New research shows even small ships pose deadly threat to North American right whales

right whale
A female North Atlantic right whale with her calf. Credit: Public Domain

It has long been known that ship strikes involving large vessels pose one of the greatest threats to North Atlantic right whales, whose coastal habitats and tendency to stay close to the water’s surface make them vulnerable to such deadly collisions.


New research by Dal scientists suggests that the endangered animals can also suffer fatal injuries if struck by small boats or by large vessels travelling at slow speeds.

“We’ve shown clearly that small vessels can be a threat to whales. We’ve shown that very light, but fast-moving vessels like trans-oceanic racing sailboats can cause potentially lethal injuries to whales, so it means if you’re in a vessel on the ocean, you may be a threat to these animals,” says Sean Brillant, an adjunct in the Department of Oceanography.

“We also showed that there is indeed no safe

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Genetics behind deadly oat blight — ScienceDaily

A multi-institution team co-led by a Cornell University researcher has identified the genetic mechanisms that enable the production of a deadly toxin called Victorin — the causal agent for Victoria blight of oats, a disease that wiped out oat crops in the U.S. in the 1940s.

Victoria blight is caused by the fungus Cochliobolus victoriae, which produces the Victorin toxin, but until now no one has uncovered the genes and mechanisms involved.

“The oat varieties favored by farmers in the 1940s were resistant to Crown Rust disease, but scientists later discovered this was the very trait that made those oat varieties susceptible to Victoria blight because the Victorin toxin was targeting that specific plant protein,” said co-senior author Gillian Turgeon, professor and chair of the Plant Pathology and Plant-Microbe Biology Section of the School of Integrative Plant Science, in Cornell’s College of Agriculture and Life Sciences (CALS). “Unearthing the molecules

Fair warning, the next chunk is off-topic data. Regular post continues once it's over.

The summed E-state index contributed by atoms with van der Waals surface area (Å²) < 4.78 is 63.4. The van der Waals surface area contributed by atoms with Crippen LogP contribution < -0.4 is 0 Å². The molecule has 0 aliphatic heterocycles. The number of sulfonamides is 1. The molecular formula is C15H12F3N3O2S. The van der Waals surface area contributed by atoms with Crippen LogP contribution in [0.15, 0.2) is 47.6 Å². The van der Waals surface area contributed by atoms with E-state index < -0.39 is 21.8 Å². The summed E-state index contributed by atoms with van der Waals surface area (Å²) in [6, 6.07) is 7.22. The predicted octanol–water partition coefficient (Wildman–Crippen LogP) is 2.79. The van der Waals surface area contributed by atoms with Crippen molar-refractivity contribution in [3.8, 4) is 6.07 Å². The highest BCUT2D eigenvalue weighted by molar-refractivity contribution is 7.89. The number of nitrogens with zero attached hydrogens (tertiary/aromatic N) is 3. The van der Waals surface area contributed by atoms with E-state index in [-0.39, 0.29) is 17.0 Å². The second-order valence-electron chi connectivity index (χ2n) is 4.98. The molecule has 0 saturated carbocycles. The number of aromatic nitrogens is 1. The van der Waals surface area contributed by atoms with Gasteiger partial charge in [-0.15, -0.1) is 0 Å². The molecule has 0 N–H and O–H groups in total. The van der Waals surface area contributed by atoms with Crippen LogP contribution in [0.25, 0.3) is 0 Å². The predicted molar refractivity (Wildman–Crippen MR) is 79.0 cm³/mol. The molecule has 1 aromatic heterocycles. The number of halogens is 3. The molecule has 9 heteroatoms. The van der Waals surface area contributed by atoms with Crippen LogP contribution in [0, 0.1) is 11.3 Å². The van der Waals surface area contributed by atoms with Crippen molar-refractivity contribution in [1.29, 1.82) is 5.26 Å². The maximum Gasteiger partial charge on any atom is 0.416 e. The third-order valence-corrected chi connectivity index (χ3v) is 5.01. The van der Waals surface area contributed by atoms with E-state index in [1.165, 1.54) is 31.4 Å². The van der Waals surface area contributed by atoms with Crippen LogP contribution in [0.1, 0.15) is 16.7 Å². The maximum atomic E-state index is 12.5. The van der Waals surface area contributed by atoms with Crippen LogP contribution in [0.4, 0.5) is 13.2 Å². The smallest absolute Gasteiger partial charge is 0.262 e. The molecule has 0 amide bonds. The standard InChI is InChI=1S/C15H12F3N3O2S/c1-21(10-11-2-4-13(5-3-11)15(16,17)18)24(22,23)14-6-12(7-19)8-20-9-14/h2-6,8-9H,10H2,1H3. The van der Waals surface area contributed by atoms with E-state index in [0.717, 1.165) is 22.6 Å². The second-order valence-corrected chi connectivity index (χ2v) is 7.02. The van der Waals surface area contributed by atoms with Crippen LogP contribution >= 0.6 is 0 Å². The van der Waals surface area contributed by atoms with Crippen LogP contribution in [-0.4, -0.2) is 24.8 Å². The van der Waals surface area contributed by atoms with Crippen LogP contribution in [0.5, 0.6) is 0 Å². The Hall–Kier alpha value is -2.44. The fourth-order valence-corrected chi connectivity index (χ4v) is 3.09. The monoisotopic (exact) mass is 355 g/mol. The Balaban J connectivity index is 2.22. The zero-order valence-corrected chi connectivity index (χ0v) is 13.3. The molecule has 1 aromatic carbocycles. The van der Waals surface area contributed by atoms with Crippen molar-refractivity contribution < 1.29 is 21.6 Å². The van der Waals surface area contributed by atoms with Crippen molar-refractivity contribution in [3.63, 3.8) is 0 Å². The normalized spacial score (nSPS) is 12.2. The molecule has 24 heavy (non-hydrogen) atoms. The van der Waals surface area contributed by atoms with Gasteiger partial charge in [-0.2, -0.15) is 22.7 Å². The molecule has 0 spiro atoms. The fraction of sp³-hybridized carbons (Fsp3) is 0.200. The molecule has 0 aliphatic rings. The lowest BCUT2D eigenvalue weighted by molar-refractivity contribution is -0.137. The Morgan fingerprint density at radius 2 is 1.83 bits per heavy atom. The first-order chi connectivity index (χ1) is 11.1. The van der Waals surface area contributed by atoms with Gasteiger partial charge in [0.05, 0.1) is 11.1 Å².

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Chemical clues in leaves can reveal ash tree resistance to deadly disease — ScienceDaily

Naturally occurring compounds in ash leaves could be linked to susceptibility of individual trees to the fungal disease ash dieback (ADB). But selecting trees with lower levels of these compounds and breeding for resistance could leave the UK ash tree population open to attack from invading insect pests in the future, according to scientists at the University of Warwick.

Secoiridoid glycosides are naturally occurring compounds found in plant leaves. Researchers from Warwick’s School of Life Sciences and Department of Chemistry and the School of Biosciences at the University of Exeter looked at the abundance and diversity of secoiridoid glycosides in the leaves of a panel of ash trees known to be resistant and samples from trees known to be susceptible to ADB from both Denmark and the UK.

Previous research had identified five compounds in the secoiridoid glycoside family that were enriched in susceptible Danish trees, but results published today

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Deadly Snake Removed From Home Air Conditioner Unit, Rescue Caught On Camera

Warm weather forces snakes to move around and find cool spots. Now, what could be better than chilling inside an air conditioner unit.